Collapse (Compact Disc)
Penguin Audio, 9780143057185
Publication Date: December 29, 2004
As in Guns, Germs, and Steel, Diamond weaves an all-encompassing global thesis through a series of fascinating historical-cultural narratives. Moving from the Polynesian cultures on Easter Island to the flourishing American civilizations of the Anasazi and the Maya and finally to the doomed Viking colony on Greenland, Diamond traces the fundamental pattern of catastrophe. Environmental damage, climate change, rapid population growth, and unwise political choices were all factors in the demise of these societies, but other societies found solutions and persisted. Similar problems face us today and have already brought disaster to Rwanda and Haiti, even as China and Australia are trying to cope in innovative ways. Despite our own society's apparently inexhaustible wealth and unrivaled political power, ominous warning signs have begun to emerge even in ecologically robust areas like Montana.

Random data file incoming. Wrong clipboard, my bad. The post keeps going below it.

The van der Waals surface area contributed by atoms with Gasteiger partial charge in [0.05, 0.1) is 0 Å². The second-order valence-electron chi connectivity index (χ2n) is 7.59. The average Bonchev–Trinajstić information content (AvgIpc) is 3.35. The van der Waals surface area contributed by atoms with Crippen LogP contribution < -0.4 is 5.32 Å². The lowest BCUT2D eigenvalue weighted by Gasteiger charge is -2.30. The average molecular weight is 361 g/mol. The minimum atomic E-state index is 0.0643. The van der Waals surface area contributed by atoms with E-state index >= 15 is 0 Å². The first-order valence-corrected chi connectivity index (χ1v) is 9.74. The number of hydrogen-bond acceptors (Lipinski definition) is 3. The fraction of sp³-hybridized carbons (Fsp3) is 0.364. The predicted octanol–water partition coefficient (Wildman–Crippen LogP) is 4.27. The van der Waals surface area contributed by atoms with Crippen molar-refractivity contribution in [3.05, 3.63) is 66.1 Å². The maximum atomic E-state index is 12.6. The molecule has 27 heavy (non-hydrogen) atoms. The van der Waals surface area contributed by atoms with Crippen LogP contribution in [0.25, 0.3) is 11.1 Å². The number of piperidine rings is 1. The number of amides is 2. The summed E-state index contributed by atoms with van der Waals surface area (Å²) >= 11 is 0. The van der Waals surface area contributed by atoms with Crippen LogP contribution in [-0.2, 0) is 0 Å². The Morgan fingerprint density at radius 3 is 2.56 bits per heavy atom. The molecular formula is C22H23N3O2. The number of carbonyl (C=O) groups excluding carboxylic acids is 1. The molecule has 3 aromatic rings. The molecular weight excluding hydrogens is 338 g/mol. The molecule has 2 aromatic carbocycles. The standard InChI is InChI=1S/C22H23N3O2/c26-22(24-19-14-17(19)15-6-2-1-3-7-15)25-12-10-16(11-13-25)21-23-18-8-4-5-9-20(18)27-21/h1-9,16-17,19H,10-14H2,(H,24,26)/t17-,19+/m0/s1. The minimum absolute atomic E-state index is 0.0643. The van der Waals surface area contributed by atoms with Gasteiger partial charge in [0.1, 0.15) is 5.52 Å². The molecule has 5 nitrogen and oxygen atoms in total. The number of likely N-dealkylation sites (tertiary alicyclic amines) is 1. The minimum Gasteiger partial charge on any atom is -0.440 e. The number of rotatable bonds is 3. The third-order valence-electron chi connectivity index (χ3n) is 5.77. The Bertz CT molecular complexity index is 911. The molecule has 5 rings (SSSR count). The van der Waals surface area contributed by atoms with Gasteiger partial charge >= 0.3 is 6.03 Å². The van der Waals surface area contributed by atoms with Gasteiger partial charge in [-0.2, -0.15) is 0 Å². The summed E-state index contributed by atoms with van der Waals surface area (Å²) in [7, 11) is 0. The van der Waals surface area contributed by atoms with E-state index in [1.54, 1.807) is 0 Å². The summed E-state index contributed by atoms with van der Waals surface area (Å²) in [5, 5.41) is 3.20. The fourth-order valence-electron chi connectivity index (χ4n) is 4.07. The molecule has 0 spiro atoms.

Brilliant, illuminating, and immensely absorbing, Collapse is destined to take its place as one of the essential books of our time, raising the urgent question: How can our world best avoid committing ecological suicide?
Read by Christopher Murney.
About the Author
Praise For Collapse…
"Mr. Diamond...is a lucid writer with an ability to make arcane scientific concepts readiily accesible to the lay reader, and his case studies of failed cultures are never less than compelling."The New York Times
"...Collapse is a magisterial effort packed with insight and written with clarity and enthusiasm."Businessweek
"Guns, Germs, and Steel and Collapse represent one of the most significant projects embarked upon by any intellectual of our generation. They are magnificent books: extraordinary in erudition and originality, compelling in their ability to relate the digitized pandemonium of the present to the hushed agrarian sunrises of the far past. I read both thinking what literature might be like if every author knew so much, wrote so clearly and formed arguments with such care."Gregg Easterbrook, The New York Times Book Review